Another basic idea of the present invention is thus to introduce non-intrusive tandem connection monitors along a tandem connection created on the path segment to be monitored. In the case these monitors detect any failures in the tandem connection, temporary tandem connection source will be created to mask alarm signal on the tandem connection and to forward the failure location using a reserved byte of the 76 byte tandem connection multiframe in SDH or the TTI of OTH tandem connections.
The monitored path segment is shown in
Upon detection of a TC-SSF, each affected network element activates a temporary tandem connection source function TSn in either direction. The purpose of these temporary source functions is to insert an information about the estimated or assumed failure location into the tandem connection.
The temporarily created tandem connection sources in downstream direction create new AU4 pointers and tandem connection information and therefore mask the TC-SSF alarm towards the subsequent network elements. Moreover, this “renewed” new tandem connection contains information about the failure location. Network element N3, for example, receives a TC-SSF on its interface connected to N2. It thus assumes that link 2 has failed and includes a corresponding failure report “Link 2 fails” into the tandem connection information. N4 has also detected TC-SSF and thus includes in his renewed tandem connected the information “Link 3 fails”.
In reverse direction, the tandem connected is not affected by the failure. However, in order to inform the upstream nodes of the failure, the existing tandem connection is overwritten with a renewed one by upstream temporary tandem connection sources TS3 u and TS4 u. TS3 u reports “Reverse Link 2 fails” and TS4 u reports “Reverse Link 3 fails”.
In principle, any available byte from the 76 byte TC multiframe can be used for the failure report. However, we propose to use the so-called TTI field, i.e., the trail trace identifier field for this purpose. Analogously, the OTH tandem connection TTI can be used.
As explained above, the situation in
In other words, if a link is interrupted, the downstream path transports an AU-AIS signal, which produces the TC-SSF for the TC monitors. In the first instant, all downstream TC monitors detect a TC-SSF alarm. All nodes that detect this TC-SSF alarm create temporary TC sources sending new tandem connection information in up- and downstream direction. The TC sources send an identifier of the putative failing link. As soon as a TC source is created, the AU-AIS signal is replaced again with a valid signal. Thus the TC-SSF at all downstream TC monitors disappears and the nodes remove their TC sources. Only the TC-SSF at the TC monitor next to the failing link does not disappear and this node maintains its TC sources. When this transient phase is completed, the border nodes submit an alarm report that contains the location of the faulty link. Several TC monitors and the TC sinks may detect TC-TIM (tandem connection trail trace identifier mismatch, i.e., a wrong TC-TTI is received), but this alarm shall be suppressed and shall not lead to consequent actions like AIS generation; the received TC-TTI contains the fault location.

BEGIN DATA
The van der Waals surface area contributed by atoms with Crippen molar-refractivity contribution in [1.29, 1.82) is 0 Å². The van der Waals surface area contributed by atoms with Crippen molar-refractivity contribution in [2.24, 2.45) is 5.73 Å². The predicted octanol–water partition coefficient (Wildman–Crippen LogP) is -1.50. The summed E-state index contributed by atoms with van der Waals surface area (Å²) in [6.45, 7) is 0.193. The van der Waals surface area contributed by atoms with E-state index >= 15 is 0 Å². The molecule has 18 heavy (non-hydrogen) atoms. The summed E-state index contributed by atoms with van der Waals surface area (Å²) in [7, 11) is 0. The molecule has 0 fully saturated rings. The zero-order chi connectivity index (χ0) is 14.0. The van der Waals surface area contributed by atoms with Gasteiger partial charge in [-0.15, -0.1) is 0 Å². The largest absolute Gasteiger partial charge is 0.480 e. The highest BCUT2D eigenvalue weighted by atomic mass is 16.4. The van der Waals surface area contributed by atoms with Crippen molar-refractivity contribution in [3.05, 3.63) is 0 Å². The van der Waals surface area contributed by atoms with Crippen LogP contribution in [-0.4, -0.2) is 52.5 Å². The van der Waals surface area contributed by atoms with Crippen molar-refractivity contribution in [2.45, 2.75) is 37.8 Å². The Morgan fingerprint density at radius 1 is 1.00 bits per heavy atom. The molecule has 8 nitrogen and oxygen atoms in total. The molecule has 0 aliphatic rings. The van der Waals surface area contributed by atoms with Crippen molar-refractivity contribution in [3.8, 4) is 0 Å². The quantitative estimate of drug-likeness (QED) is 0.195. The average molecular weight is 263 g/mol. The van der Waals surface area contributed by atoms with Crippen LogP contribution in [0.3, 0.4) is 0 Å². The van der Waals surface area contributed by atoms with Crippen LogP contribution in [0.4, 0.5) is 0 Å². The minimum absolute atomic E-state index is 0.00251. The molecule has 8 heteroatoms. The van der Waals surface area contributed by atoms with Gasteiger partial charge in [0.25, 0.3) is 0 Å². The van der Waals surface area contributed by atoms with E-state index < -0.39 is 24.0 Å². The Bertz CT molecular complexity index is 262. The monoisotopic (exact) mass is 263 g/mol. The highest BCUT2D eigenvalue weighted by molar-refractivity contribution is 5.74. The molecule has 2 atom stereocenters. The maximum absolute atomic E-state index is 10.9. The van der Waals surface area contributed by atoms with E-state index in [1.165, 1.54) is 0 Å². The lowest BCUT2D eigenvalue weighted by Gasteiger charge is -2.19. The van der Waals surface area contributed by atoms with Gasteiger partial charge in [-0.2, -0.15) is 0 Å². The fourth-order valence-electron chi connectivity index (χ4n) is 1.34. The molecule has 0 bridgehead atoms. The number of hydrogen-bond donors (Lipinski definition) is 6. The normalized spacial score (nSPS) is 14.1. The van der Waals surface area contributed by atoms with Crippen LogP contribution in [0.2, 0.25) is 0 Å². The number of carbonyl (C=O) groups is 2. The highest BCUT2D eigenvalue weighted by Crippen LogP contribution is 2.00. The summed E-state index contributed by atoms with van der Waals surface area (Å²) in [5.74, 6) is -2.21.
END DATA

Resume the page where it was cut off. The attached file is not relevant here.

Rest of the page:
As explained above, the management plane can be either a central network management system or a control plane distributed across the network. The latter case is also referred to as an automatically switched transmission network, e.g., an ASON (automatically switched optical network).
Advantageous improvements of the invention in the case of automatically switched networks contain that the network elements along the path, which will be informed of failure by the received TC-TTI field, update the link status (i.e., link failed) in their routing databases. This has the advantage that the link state information can now be disseminated from several network elements across the network more or less simultaneously which makes the process much more efficient and reduces the overall convergence time. Another advantageous improvement of the invention is to start rerouting from the node close to the failing link and not from the border node. The network node closest to the failure determines an alternative route through the network and instructs the affected network elements to set up the corresponding bypass connection. It should be noted that the bypass not necessarily has to include the network element itself, that has determined the bypass. It should be understood that in principle any node along the failed path which immediately knows the failure location by means of this invention is capable to find an alternative route for the affected connection.